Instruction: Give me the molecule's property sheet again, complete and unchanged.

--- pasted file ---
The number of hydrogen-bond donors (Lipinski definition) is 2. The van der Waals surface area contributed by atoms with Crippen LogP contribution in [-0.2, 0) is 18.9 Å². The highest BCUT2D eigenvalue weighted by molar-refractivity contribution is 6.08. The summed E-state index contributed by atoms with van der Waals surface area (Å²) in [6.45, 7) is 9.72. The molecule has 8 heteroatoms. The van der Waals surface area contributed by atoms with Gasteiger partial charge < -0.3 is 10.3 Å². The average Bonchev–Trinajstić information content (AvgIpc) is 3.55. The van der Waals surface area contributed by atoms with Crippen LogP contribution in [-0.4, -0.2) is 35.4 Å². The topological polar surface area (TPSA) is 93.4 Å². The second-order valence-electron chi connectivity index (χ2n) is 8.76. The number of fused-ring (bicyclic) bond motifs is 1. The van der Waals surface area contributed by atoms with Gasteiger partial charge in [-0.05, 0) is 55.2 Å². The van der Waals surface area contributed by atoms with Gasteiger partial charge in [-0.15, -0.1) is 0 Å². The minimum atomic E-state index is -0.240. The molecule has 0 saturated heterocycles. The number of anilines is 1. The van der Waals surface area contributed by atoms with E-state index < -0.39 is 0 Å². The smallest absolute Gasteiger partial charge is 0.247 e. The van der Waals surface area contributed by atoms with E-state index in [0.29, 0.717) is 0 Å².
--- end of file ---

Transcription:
The number of hydrogen-bond donors (Lipinski definition) is 2. The van der Waals surface area contributed by atoms with Crippen LogP contribution in [-0.2, 0) is 18.9 Å². The highest BCUT2D eigenvalue weighted by molar-refractivity contribution is 6.08. The summed E-state index contributed by atoms with van der Waals surface area (Å²) in [6.45, 7) is 9.72. The molecule has 8 heteroatoms. The van der Waals surface area contributed by atoms with Gasteiger partial charge < -0.3 is 10.3 Å². The average Bonchev–Trinajstić information content (AvgIpc) is 3.55. The van der Waals surface area contributed by atoms with Crippen LogP contribution in [-0.4, -0.2) is 35.4 Å². The topological polar surface area (TPSA) is 93.4 Å². The second-order valence-electron chi connectivity index (χ2n) is 8.76. The number of fused-ring (bicyclic) bond motifs is 1. The van der Waals surface area contributed by atoms with Gasteiger partial charge in [-0.05, 0) is 55.2 Å². The van der Waals surface area contributed by atoms with Gasteiger partial charge in [-0.15, -0.1) is 0 Å². The minimum atomic E-state index is -0.240. The molecule has 0 saturated heterocycles. The number of anilines is 1. The van der Waals surface area contributed by atoms with E-state index < -0.39 is 0 Å². The smallest absolute Gasteiger partial charge is 0.247 e. The van der Waals surface area contributed by atoms with E-state index in [0.29, 0.717) is 0 Å².